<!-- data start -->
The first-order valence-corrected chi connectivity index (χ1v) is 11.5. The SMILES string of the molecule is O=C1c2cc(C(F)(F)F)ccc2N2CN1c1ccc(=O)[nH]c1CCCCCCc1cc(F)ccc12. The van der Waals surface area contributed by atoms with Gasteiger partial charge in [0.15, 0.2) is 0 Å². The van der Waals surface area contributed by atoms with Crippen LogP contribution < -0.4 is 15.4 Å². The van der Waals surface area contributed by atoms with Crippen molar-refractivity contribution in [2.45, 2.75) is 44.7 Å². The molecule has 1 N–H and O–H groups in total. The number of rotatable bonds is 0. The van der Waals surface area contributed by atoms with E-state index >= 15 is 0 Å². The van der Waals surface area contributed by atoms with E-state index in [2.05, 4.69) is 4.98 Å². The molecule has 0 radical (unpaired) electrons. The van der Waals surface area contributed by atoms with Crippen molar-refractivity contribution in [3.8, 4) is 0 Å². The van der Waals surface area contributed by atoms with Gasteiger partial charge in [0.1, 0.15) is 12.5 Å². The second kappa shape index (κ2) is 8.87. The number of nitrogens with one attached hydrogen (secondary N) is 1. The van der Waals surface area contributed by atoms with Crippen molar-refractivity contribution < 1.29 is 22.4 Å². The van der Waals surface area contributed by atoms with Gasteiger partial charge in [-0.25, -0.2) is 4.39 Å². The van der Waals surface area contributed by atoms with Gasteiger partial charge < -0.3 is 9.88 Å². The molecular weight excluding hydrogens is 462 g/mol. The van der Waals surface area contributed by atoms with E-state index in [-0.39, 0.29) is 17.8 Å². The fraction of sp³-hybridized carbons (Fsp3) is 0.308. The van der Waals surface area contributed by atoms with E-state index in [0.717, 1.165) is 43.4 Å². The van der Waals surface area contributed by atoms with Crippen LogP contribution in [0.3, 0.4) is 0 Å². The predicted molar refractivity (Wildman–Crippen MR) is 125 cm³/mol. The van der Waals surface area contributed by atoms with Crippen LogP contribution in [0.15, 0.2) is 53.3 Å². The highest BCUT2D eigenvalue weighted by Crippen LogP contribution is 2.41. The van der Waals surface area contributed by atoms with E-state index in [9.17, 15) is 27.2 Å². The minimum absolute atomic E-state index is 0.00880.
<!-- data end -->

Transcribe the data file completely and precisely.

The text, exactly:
The first-order valence-corrected chi connectivity index (χ1v) is 11.5. The SMILES string of the molecule is O=C1c2cc(C(F)(F)F)ccc2N2CN1c1ccc(=O)[nH]c1CCCCCCc1cc(F)ccc12. The van der Waals surface area contributed by atoms with Gasteiger partial charge in [0.15, 0.2) is 0 Å². The van der Waals surface area contributed by atoms with Crippen LogP contribution < -0.4 is 15.4 Å². The van der Waals surface area contributed by atoms with Crippen molar-refractivity contribution in [2.45, 2.75) is 44.7 Å². The molecule has 1 N–H and O–H groups in total. The number of rotatable bonds is 0. The van der Waals surface area contributed by atoms with E-state index >= 15 is 0 Å². The van der Waals surface area contributed by atoms with E-state index in [2.05, 4.69) is 4.98 Å². The molecule has 0 radical (unpaired) electrons. The van der Waals surface area contributed by atoms with Crippen molar-refractivity contribution in [3.8, 4) is 0 Å². The van der Waals surface area contributed by atoms with Gasteiger partial charge in [0.1, 0.15) is 12.5 Å². The second kappa shape index (κ2) is 8.87. The number of nitrogens with one attached hydrogen (secondary N) is 1. The van der Waals surface area contributed by atoms with Crippen molar-refractivity contribution < 1.29 is 22.4 Å². The van der Waals surface area contributed by atoms with Gasteiger partial charge in [-0.25, -0.2) is 4.39 Å². The van der Waals surface area contributed by atoms with Gasteiger partial charge < -0.3 is 9.88 Å². The molecular weight excluding hydrogens is 462 g/mol. The van der Waals surface area contributed by atoms with E-state index in [-0.39, 0.29) is 17.8 Å². The fraction of sp³-hybridized carbons (Fsp3) is 0.308. The van der Waals surface area contributed by atoms with E-state index in [0.717, 1.165) is 43.4 Å². The van der Waals surface area contributed by atoms with Crippen LogP contribution in [0.3, 0.4) is 0 Å². The predicted molar refractivity (Wildman–Crippen MR) is 125 cm³/mol. The van der Waals surface area contributed by atoms with Crippen LogP contribution in [0.15, 0.2) is 53.3 Å². The highest BCUT2D eigenvalue weighted by Crippen LogP contribution is 2.41. The van der Waals surface area contributed by atoms with E-state index in [9.17, 15) is 27.2 Å². The minimum absolute atomic E-state index is 0.00880.